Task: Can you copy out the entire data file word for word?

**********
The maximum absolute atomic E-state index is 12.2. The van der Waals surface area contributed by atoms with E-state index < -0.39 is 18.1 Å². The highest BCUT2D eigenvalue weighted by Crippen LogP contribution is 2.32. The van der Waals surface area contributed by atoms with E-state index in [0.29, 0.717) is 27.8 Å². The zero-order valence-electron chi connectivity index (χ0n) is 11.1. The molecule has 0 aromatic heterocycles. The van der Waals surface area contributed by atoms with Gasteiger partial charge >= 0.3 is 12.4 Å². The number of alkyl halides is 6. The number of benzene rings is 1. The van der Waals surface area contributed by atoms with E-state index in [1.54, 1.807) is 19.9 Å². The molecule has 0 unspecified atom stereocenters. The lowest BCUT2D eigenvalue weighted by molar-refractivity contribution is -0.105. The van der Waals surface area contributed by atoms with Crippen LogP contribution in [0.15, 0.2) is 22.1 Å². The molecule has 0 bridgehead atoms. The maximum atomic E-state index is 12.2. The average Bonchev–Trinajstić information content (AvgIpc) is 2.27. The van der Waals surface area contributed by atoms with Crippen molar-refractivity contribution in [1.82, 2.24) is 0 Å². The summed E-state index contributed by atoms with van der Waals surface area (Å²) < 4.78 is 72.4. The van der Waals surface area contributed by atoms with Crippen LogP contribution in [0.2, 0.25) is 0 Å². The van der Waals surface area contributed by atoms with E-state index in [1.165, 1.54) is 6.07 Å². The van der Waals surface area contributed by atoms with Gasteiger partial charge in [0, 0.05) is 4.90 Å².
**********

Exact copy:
The maximum absolute atomic E-state index is 12.2. The van der Waals surface area contributed by atoms with E-state index < -0.39 is 18.1 Å². The highest BCUT2D eigenvalue weighted by Crippen LogP contribution is 2.32. The van der Waals surface area contributed by atoms with E-state index in [0.29, 0.717) is 27.8 Å². The zero-order valence-electron chi connectivity index (χ0n) is 11.1. The molecule has 0 aromatic heterocycles. The van der Waals surface area contributed by atoms with Gasteiger partial charge >= 0.3 is 12.4 Å². The number of alkyl halides is 6. The number of benzene rings is 1. The van der Waals surface area contributed by atoms with E-state index in [1.54, 1.807) is 19.9 Å². The molecule has 0 unspecified atom stereocenters. The lowest BCUT2D eigenvalue weighted by molar-refractivity contribution is -0.105. The van der Waals surface area contributed by atoms with Crippen LogP contribution in [0.15, 0.2) is 22.1 Å². The molecule has 0 bridgehead atoms. The maximum atomic E-state index is 12.2. The average Bonchev–Trinajstić information content (AvgIpc) is 2.27. The van der Waals surface area contributed by atoms with Crippen molar-refractivity contribution in [1.82, 2.24) is 0 Å². The summed E-state index contributed by atoms with van der Waals surface area (Å²) < 4.78 is 72.4. The van der Waals surface area contributed by atoms with Crippen LogP contribution in [0.2, 0.25) is 0 Å². The van der Waals surface area contributed by atoms with E-state index in [1.165, 1.54) is 6.07 Å². The van der Waals surface area contributed by atoms with Gasteiger partial charge in [0, 0.05) is 4.90 Å².